GOP's 'repeal amendment' sounds like 1861, black caucus chair says
The leader of Virginia's Legislative Black Caucus says she is disturbed by what she termed "1861ish" rhetoric that surrounds the GOP's push for a constitutional amendment to allow state legislatures to repeal acts of the federal government.
Joined by other members of the caucus at a morning news conference to unveil the group's legislative agenda for this year's session, Sen. Mamie Locke (D-Hampton) said she was concerned by efforts to have Virginia endorse holding a convention to amend the U.S. Constitution.
"When you talk about nullification, that was pretty much the language of the 1850s, preceding the Civil War, of the relationship between the states and the federal government," she said.
She and other caucus leaders say they are also concerned by policy proposals from Gov. Bob McDonnell (R) to divert funding now spent on state schools and other core services to transportation.
"Part of our concern is not how he's doing with proclamations," said Del. Jennifer McClellan (D-Richmond), referring to McDonnell's controversial April proclamation honoring Confederate History Month. "Or with outreach. But with the policies he's putting forward that have a disproportionate impact on our communities."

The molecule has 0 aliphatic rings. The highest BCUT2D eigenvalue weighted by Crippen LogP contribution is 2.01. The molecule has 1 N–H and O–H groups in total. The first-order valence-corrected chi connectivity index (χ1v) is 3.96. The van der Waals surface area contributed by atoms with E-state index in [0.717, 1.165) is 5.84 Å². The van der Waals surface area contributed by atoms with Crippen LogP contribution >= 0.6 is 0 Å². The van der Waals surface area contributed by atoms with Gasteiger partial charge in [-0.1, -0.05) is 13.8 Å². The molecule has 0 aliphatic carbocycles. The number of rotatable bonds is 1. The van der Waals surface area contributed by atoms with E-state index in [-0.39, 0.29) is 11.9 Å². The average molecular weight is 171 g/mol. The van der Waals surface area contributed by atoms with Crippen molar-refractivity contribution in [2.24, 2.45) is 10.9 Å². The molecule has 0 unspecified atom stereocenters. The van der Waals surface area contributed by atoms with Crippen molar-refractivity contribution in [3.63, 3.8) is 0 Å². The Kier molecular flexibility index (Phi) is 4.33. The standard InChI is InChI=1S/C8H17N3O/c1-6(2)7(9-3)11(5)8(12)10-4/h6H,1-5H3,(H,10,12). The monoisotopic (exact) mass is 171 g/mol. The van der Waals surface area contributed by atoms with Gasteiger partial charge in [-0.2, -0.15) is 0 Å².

Locke also provided an update on the health of Sen. Yvonne Miller (D-Norfolk), a key committee chairwoman who has missed the first part of the session due to recent surgery. Locke said Miller was released from the hospital Wednesday, is in good spirits and is planning to come to Richmond Feb. 1.
A Senate subcommittee voted against the "repeal amendment" proposal this week but it is being sponsored in the House by Speaker Bill Howell (R-Stafford).
"This country was founded by a lengthy discussion by those participating in the constitutional convention to give the federal government certain powers," Locke said of the proposal. "Now, all of a sudden, it's like, we don't like this anymore, so we want to be in a position to get rid of it. ... It's the same kind of language, it's the same type of rhetoric. It doesn't say anything about people sitting down and having dialogue that's useful and meaningful. It says. 'I'm right, you're wrong and you will be wrong until you agree with what I say.' "
The group is pushing a series of bills this year, including legislation reforming foreclosure proceedings to help struggling homeowners, targeting urban blight and changing a law that allows some weapons to be sold at gun shows without background checks. They'd also like to see Virginia's Constitution amended to allow nonviolent felons to recover their right to vote after completing their prison terms without gubernatorial approval.
Rosalind S. Helderman
| January 20, 2011; 12:26 PM ET
Categories: General Assembly 2011, House of Delegates, Rosalind Helderman, State Senate
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